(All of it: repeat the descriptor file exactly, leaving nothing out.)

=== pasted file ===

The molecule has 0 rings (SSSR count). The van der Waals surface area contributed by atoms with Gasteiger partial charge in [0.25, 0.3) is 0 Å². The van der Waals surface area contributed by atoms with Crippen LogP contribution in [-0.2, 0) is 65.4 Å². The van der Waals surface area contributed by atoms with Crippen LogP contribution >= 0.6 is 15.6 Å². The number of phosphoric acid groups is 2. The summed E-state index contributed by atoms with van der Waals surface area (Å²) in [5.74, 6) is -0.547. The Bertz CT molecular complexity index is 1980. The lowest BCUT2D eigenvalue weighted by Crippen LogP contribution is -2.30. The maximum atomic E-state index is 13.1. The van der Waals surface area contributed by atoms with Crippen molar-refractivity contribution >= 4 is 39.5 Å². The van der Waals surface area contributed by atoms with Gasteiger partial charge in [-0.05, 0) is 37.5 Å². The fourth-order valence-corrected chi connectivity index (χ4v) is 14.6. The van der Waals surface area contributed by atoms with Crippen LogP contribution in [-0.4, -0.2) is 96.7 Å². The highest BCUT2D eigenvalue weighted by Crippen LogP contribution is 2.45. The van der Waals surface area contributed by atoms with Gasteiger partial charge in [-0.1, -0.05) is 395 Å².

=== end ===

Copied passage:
The molecule has 0 rings (SSSR count). The van der Waals surface area contributed by atoms with Gasteiger partial charge in [0.25, 0.3) is 0 Å². The van der Waals surface area contributed by atoms with Crippen LogP contribution in [-0.2, 0) is 65.4 Å². The van der Waals surface area contributed by atoms with Crippen LogP contribution >= 0.6 is 15.6 Å². The number of phosphoric acid groups is 2. The summed E-state index contributed by atoms with van der Waals surface area (Å²) in [5.74, 6) is -0.547. The Bertz CT molecular complexity index is 1980. The lowest BCUT2D eigenvalue weighted by Crippen LogP contribution is -2.30. The maximum atomic E-state index is 13.1. The van der Waals surface area contributed by atoms with Crippen molar-refractivity contribution >= 4 is 39.5 Å². The van der Waals surface area contributed by atoms with Gasteiger partial charge in [-0.05, 0) is 37.5 Å². The fourth-order valence-corrected chi connectivity index (χ4v) is 14.6. The van der Waals surface area contributed by atoms with Crippen LogP contribution in [-0.4, -0.2) is 96.7 Å². The highest BCUT2D eigenvalue weighted by Crippen LogP contribution is 2.45. The van der Waals surface area contributed by atoms with Gasteiger partial charge in [-0.1, -0.05) is 395 Å².